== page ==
Tuesday, January 18, 2011

January 18, 1671 – Henry Morgan Captures Panama’s Gold

A broken steering rig changed the fortunes of pirate Admiral Henry Morgan, who may very well have been hanged for his famous, and infamous, marauding. As the feared Morgan charged up the Chagres River with some fourteen hundred privateers, the people and government of Panama rushed their gold and silver into a treasure ship that they would hide at anchor in the Gulf of Panama, open to the Pacific instead of Morgan’s fleet on the Caribbean. Even if the Welshman managed to take the city, their treasure would be safe. So went the plan until the tiller broke under the weight of attempting to steer the heavily loaded ship out of harbor. It ran aground only hours before Morgan’s men were spotted appraoching. The Spaniards rushed out to fight him off, but were ambushed by gunfire and flanked by additional pirates from the trees around them, handing the city and the massive treasure to Morgan.

It was the crowning moment of an already illustrious career in piracy. Morgan had come to the Caribbean as a young man, settling in Jamaica, which was newly won from Spain and defended by Buccaneers at the invitation of the governor. Officially, war between Spain and England ended in 1660 with the restoration of King Charles II, but the governors of Jamaica, both Lord Windsor (who would lead plundering expeditions himself) and Sir Thomas Modyford continued to issue letters of marque to maintain a presence of English strength in the Caribbean, primarily at the expense of the Spanish.

Morgan became an expert pirate attacking ships and settlements with valor that raised him through the ranks. He served in Myngs’s fleet and joined in the expeditions capturing Granada, Providence, and many others. In 1667, Morgan was given his own command and captured Puerto Principe. Seeing that their meager plunder could not cover the pirate crews’ debts, Morgan went on to capture Porto Bello, capturing a total treasure and ransom worth nearly a quarter of a million pieces of eight (approaching $7,000,000 in 2010 currency). He continued raiding Cuba for some time as a privateer, then turned to Panama, where he would capture the wealthiest city in New Spain with its gold and silver already loaded.

Unbeknownst to Morgan, this last raid had been made after the 1670 signing of the Treaty of Madrid, which exchanged territorial recognitions and promised peace between Spain and England, meaning that his capture of Panama City had been performed as a pirate. Blissfully ignorant, Morgan and his captains loaded the treasure into their own ships and returned to Jamaica. Once in Port Royal, Morgan was arrested for piracy and sent to England along with the king’s share of the massive captured wealth. In London, Morgan could prove in court that he was unaware of the treaty, which put King Charles in a troubling position: to keep the treasure, he would have to violate his treaty with Spain. War raged with the Dutch due to a secret treaty with France, and Charles was short on money after the patriotism of the Second Anglo-Dutch War had ended badly some five years before. His goal of making his nephew William of Orange the stadtholder of the Netherlands had already progressed with Holland and Zeeland conceding, and William had refused to be made a sovereign, so only potential war with France (who had not yet paid the promised 300,000 pounds for Dunkirk) was keeping England in war. As the Quadruple Alliance formed around the Dutch against France and Sweden in 1673, Charles took it as an opportunity to gain forgiveness from Spain and volunteered to switch sides in the war. Spain’s Charles II agreed, and England suddenly turned to opposing French conquest of the Netherlands in the Quintuple Alliance.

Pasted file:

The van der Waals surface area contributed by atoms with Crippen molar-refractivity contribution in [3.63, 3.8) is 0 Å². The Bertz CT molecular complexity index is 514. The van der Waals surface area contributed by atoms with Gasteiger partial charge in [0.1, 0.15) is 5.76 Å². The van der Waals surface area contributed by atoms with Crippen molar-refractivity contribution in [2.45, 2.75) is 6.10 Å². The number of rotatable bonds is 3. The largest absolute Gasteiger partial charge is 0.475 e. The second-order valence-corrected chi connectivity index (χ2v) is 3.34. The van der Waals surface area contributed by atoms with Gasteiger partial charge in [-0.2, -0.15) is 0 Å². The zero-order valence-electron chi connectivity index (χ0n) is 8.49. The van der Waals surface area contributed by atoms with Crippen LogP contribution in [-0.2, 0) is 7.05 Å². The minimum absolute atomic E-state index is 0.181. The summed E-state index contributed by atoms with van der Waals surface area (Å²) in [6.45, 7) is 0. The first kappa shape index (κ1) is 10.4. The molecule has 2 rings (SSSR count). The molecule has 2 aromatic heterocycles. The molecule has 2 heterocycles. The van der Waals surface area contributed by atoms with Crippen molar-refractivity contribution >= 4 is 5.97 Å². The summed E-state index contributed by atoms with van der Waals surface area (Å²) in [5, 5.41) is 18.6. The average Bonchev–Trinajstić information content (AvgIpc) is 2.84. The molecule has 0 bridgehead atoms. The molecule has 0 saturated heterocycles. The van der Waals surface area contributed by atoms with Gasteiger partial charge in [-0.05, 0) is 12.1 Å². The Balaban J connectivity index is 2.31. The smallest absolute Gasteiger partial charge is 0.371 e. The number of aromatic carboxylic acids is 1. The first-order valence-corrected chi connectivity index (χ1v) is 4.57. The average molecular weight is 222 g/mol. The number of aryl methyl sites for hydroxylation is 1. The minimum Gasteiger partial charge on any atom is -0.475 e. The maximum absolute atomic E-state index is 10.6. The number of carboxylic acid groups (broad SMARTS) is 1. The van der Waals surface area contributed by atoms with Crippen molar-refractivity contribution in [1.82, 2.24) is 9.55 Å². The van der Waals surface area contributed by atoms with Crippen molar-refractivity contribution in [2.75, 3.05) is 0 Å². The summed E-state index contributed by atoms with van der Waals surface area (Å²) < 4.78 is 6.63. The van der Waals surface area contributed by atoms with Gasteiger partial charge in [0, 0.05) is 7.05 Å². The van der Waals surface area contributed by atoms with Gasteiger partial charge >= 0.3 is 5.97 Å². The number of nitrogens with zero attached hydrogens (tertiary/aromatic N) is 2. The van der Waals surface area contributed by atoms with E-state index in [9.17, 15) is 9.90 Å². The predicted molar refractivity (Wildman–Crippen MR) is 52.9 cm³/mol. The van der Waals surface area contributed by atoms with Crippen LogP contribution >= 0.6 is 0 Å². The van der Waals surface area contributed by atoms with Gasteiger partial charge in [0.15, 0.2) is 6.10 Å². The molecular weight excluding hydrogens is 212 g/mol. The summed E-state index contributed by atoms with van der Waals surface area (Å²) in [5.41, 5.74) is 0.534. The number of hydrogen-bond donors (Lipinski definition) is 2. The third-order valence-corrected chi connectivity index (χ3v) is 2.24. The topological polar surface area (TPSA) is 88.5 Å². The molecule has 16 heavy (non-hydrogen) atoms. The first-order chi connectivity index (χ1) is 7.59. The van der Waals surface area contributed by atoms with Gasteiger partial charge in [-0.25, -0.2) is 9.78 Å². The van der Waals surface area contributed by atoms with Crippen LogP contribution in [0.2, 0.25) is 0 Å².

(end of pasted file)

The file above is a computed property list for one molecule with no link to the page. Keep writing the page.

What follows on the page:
Morgan, who had been acquitted, was knighted in 1674 and sent back to the Caribbean to “root out the French” from wherever he could. Gathering pirates from friendly ports as well as former enemies from Spanish colonies who admired his victories, Admiral Morgan captured New Orleans in 1666 and, after being rebuffed from Haiti, sailed down the Antilles overtaking islands such as St. Martin, St. Lucia, Dominica, and Grenada. War ended in 1678, and Louis XIV gave up his claims to warm-water ports in the Americas with the exceptions of Haiti and Martinique. France would refocus on building its empire closer to home and coming to dominate the Mediterranean as Spanish influence waned over the eighteenth century.

Morgan tried his hand at politics as the first governor of English Louisiana, governing fairly though drunkenly until his retirement in 1684, following a lengthy decline in his health culminating in his death in 1688 of dropsy.

In reality, the residents of Panama had successfully hidden their treasure. Morgan destroyed the town and tortured its citizens in two days of searching, but left empty-handed. He was arrested as a pirate, but since no treasure had been taken, he was acquitted and knighted by Charles II, who dispatched him as lieutenant governor of Jamaica, which Morgan would expand to acting governor. Though he would be replaced by rival Thomas Lynch, Morgan would successfully defend the stories of his life in court during libel proceedings against Alexandre Exquemelin’s history of pirates, De Americaensche Zee-Roovers.

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